Couldn't his brother see that in the grand scale of things, their father was responsible for it all.
"Hey-I was not wiped. I was…" Dean didn't really remember what he'd been doing at the exact moment he heard the shouts from some of the other doc workers. He'd been using the high-pressure hose one minute, and then floundering in the water the next. "It was just an accident, Sam."
The seventeen year old shook his head. "An accident that probably wouldn't have happened if you hadn't been dead on your feet." If Dad hadn't drug us across two states.
"I didn't hear you complaining when I got your ass back to town in time for school."
"So, it's my fault? I didn't want to go on the stupid hunt in the first place."
"Well, we all know how you feel about hunting, Sammy." Dean stood up from the bed, but swayed dangerously when the floor seemed to tilt.
His brother grabbed him with a steadying hand, all anger pushed aside. "Hey? You okay?"
Dean kept his eyes squeezed shut but nodded, not bothering to pull away from Sam's firm grip.
That was worrying enough in itself for the younger Winchester, not to mention the fact that Dean had a pale green sheen to his skin now, and sweat dotted his forehead like condensation on a soda can. "Should I get the doctor?"
"Hell no." Dean forced his eyes open and blinked rapidly to clear his vision. "I was just waiting for the room to stop moving."
"Has it?" Sam asked with a frown.
"Mostly," Dean smirked at him. "But your bitching isn't helping matters any. Why couldn't they have just sent me home in a damn Taxi?"
Sam had the decency to look abashed. "Sorry. I didn't mean to start in about Dad or the hunting." That was the last thing he'd wanted to talk with his brother about.
"Then don't." Dean sighed and sat back down on the bed to pull his boots on. "I get that you hate pretty much everything these days, but Dad has his reasons for what he does. He's always had his reasons, and someday you're going to come to terms with that."
"Well I have my reasons too." So many reasons why I hate the life we've been forced to lead. "You being hurt is one of the big ones why I don't agree with Dad. You ought to be in college, not working at some slimy dock. I don't understand why you even stick around. You're too good for this. You're wasting your life."
A cold fury crept up into the pit of Dean's stomach, it's dark tendrils reaching up and curling around his heart. "What you mean is that you're too good for this, Sammy. That you're the one wasting your life. Don't confuse us or try to make me the scapegoat here."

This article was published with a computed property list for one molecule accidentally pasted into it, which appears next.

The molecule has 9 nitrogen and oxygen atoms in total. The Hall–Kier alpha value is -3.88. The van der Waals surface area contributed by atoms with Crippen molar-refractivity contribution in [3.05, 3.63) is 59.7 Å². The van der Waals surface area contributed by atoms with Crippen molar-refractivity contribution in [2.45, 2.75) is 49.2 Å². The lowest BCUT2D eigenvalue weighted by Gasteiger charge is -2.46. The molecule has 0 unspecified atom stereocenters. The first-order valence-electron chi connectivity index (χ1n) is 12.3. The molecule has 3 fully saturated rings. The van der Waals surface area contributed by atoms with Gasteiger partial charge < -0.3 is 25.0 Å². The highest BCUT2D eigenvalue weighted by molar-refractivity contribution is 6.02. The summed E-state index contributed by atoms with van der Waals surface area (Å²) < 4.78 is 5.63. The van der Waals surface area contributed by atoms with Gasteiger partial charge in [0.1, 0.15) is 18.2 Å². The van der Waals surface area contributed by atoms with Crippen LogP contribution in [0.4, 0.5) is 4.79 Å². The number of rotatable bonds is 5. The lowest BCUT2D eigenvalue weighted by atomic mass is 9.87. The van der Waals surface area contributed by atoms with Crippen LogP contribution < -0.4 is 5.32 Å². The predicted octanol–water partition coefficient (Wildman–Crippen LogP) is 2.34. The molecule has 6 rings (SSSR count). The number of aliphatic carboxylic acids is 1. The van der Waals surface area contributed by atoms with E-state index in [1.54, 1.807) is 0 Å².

Sam paled. It was true. But he also felt all those things about his brother. "You're twenty-one, Dean! You could be doing anything you want right now." You could be free. Normal. "Dad couldn't tell you what to do. You wouldn't have to be his second in command."
"Dad's not the fucking reason I work that shitty job, Sam!Or the reason I stay."
Sam shook his head slowly, understanding instantly what his brother was not saying. "I'm not your responsibility, Dean." I won't always be here.
"When? When are you not my responsibility, little brother? Because the last memo I got from Winchester headquarters was pretty clear cut on the subject."
"God!" If Dean had felt more steady, he would have grabbed his brother and shook him. Didn't he get it. Was he that blind. "Not just Dad, Sammy. You!" You expect it, too.
"You don't seem to mind when I'm chauffeuring you to school or taking up your slack on a hunt so you can do homework or read a fucking book, or when I'm taking Dad's crap so that he won't dish it out on you."
Dean winced and lifted his hand to his bandaged head where a new percussionist had just started warming up. He lowered his voice more out of self preservation than empathy for his kid brother, who was looking a whole lot like a scolded five year old that could burst into tears any moment. "Sammy, you can't have it both ways, man. Because I just can't turn it off and on like that. I'm not built that way." Hell, I couldn't turn it off now if I wanted to.
Sam looked at the floor, feeling the weight of his brother's words. It was all true. Dean had always been there, and even a year ago the thought of him leaving would have sent a wave of terror through Sam. But now, with his plans so close, almost in reach-Dean's steady protection and support had become like an anchor-mooring Sam in the one berth that he was determined to slip away from. His brother's dedication was the only reason that Sam felt even one ounce of guilt for wanting out.